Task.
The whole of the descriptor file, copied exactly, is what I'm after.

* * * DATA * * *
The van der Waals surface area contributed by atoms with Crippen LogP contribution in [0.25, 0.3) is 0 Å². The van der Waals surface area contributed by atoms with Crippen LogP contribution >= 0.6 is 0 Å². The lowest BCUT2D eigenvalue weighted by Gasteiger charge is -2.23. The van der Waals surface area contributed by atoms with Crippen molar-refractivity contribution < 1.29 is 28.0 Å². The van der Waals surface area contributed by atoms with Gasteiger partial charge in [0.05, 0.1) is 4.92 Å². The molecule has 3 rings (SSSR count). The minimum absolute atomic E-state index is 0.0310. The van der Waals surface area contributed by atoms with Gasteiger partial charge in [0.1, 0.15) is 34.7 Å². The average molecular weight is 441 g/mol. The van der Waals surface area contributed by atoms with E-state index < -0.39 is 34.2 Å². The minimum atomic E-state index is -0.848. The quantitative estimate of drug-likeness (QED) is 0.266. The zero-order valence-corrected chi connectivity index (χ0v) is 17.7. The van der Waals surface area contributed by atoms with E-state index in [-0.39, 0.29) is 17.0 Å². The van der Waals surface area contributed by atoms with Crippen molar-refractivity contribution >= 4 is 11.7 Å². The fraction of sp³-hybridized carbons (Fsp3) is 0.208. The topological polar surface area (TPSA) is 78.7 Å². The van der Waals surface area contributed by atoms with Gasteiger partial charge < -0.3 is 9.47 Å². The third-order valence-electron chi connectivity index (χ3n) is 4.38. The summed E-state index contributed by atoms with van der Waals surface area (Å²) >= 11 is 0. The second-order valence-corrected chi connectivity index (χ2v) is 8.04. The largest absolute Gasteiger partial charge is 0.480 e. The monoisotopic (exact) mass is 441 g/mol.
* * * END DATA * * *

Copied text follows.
The van der Waals surface area contributed by atoms with Crippen LogP contribution in [0.25, 0.3) is 0 Å². The van der Waals surface area contributed by atoms with Crippen LogP contribution >= 0.6 is 0 Å². The lowest BCUT2D eigenvalue weighted by Gasteiger charge is -2.23. The van der Waals surface area contributed by atoms with Crippen molar-refractivity contribution < 1.29 is 28.0 Å². The van der Waals surface area contributed by atoms with Gasteiger partial charge in [0.05, 0.1) is 4.92 Å². The molecule has 3 rings (SSSR count). The minimum absolute atomic E-state index is 0.0310. The van der Waals surface area contributed by atoms with Gasteiger partial charge in [0.1, 0.15) is 34.7 Å². The average molecular weight is 441 g/mol. The van der Waals surface area contributed by atoms with E-state index < -0.39 is 34.2 Å². The minimum atomic E-state index is -0.848. The quantitative estimate of drug-likeness (QED) is 0.266. The zero-order valence-corrected chi connectivity index (χ0v) is 17.7. The van der Waals surface area contributed by atoms with E-state index in [-0.39, 0.29) is 17.0 Å². The van der Waals surface area contributed by atoms with Crippen molar-refractivity contribution >= 4 is 11.7 Å². The fraction of sp³-hybridized carbons (Fsp3) is 0.208. The topological polar surface area (TPSA) is 78.7 Å². The van der Waals surface area contributed by atoms with Gasteiger partial charge < -0.3 is 9.47 Å². The third-order valence-electron chi connectivity index (χ3n) is 4.38. The summed E-state index contributed by atoms with van der Waals surface area (Å²) >= 11 is 0. The second-order valence-corrected chi connectivity index (χ2v) is 8.04. The largest absolute Gasteiger partial charge is 0.480 e. The monoisotopic (exact) mass is 441 g/mol.